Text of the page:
Despite the opinion of the authors, I do not think that manipulative intentions (i.e., with the goal of changing or controlling the behavior of others) should be considered surprising evidence from the research. When the level of education is low and interpersonal interactions are not particularly articulated or verbalized (as is common in rural environments), 'facts tend to speak louder than words'.1131 This interpretation seems to be confirmed by the relational problems that were often the reported cause of the suicidal behavior in the sample, by the inverse association of suicidal behavior with years of schooling, and by the fact that 78% of the identified individuals who attempted suicide were farmers. Also, 74% of the total sample was females, a percentage slightly higher than what is usually seen in western countries, where studies that include all sorts of non-fatal suicidal behaviors report a female:male ratio of 2:1 or even 1.5:1. Moreover, when samples include acts of greater severity, generally the proportion of male individuals grows and the ratio tends to become closer to 1:1 (see, for example, data collected in the historical WHO/EURO Multi-Centre Study on Suicidal Behaviour [14-15]). The 2.8:1 female:male ratio in this study of serious suicide attempts from rural China, seems to underline the cavalier attitude to suicidal behavior of rural females, even in its more serious forms. 
It is noteworthy that the number of refusals to participate--contrarily to most western studies was extremely small (n=3). Imagining that authors paid all possible care in order to adopt a consecutive recruitment of subjects, this datum appears very different from what is usually obtainable in other research environments. Once again, the Chinese rural environment might also involve some unique characteristics; it is possible that the implementation of a research project in the emergency department of a rural hospital may evoke shyness or feelings of subjection in potential participants that results in uncontested participation in studies.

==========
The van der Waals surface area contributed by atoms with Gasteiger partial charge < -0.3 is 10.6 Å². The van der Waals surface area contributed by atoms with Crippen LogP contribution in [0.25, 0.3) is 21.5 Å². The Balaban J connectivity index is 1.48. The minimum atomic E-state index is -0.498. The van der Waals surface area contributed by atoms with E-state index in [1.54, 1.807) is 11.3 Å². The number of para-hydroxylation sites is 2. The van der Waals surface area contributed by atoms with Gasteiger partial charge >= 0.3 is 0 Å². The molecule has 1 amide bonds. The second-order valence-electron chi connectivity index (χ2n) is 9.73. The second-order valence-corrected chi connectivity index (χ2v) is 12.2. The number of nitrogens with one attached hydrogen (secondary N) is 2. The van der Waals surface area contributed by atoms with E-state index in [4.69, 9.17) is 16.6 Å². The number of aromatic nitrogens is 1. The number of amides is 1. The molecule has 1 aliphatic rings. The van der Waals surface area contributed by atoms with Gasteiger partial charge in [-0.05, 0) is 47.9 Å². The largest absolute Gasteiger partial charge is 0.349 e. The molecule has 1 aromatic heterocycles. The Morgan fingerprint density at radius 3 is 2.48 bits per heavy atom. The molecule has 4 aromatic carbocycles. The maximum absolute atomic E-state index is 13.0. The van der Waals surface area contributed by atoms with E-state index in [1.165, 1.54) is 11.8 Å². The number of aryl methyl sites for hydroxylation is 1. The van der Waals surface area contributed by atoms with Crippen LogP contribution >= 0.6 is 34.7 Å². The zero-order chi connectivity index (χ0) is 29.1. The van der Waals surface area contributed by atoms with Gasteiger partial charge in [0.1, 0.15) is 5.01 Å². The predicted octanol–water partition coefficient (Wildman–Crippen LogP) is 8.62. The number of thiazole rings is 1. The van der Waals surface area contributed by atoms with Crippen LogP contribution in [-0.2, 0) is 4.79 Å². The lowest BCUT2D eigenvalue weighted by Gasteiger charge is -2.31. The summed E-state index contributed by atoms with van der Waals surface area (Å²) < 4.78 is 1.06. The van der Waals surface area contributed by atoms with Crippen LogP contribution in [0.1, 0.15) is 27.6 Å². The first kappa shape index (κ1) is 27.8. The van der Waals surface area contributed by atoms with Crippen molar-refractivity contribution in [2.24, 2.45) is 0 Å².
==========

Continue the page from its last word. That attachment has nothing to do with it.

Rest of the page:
A global appraisal of the article by Jiang and colleagues identifies at least three really important aspects of the results: (a) the extremely common use of dangerous pesticides; (b) the high frequency of impulsive acts; and (c) the relatively low prevalence of psychiatric conditions. I have already briefly touched on points (a) and (c). Now I would like to consider the three different aspects as intimately intertwined, adopting as 'core business' the issue of impulsivity, which is a topic of increased attention internationally.  In fact, there is growing awareness that in a number of individuals the possibility of attempting suicide may develop very quickly, with little or no premeditation. [17-18] These individuals might not show typical aspects of suicidality such as depressive mood or hopelessness, and might be particularly difficult to intercept, thus limiting our capability to prevent their suicidal behaviors. Impulsivity is a behavioral connotation, which can be present trans-nosographically (though Borderline Personality Disorder acknowledges impulsivity as central to its core concept). Its construct is still poorly defined and often confused or contaminated by that of aggression. In the paper by Jiang and colleagues, the awareness of these problems is particularly laudable, as demonstrated by the simultaneous use of questionnaires for both aggression and impulsivity (although only on a subsample of 132 subjects).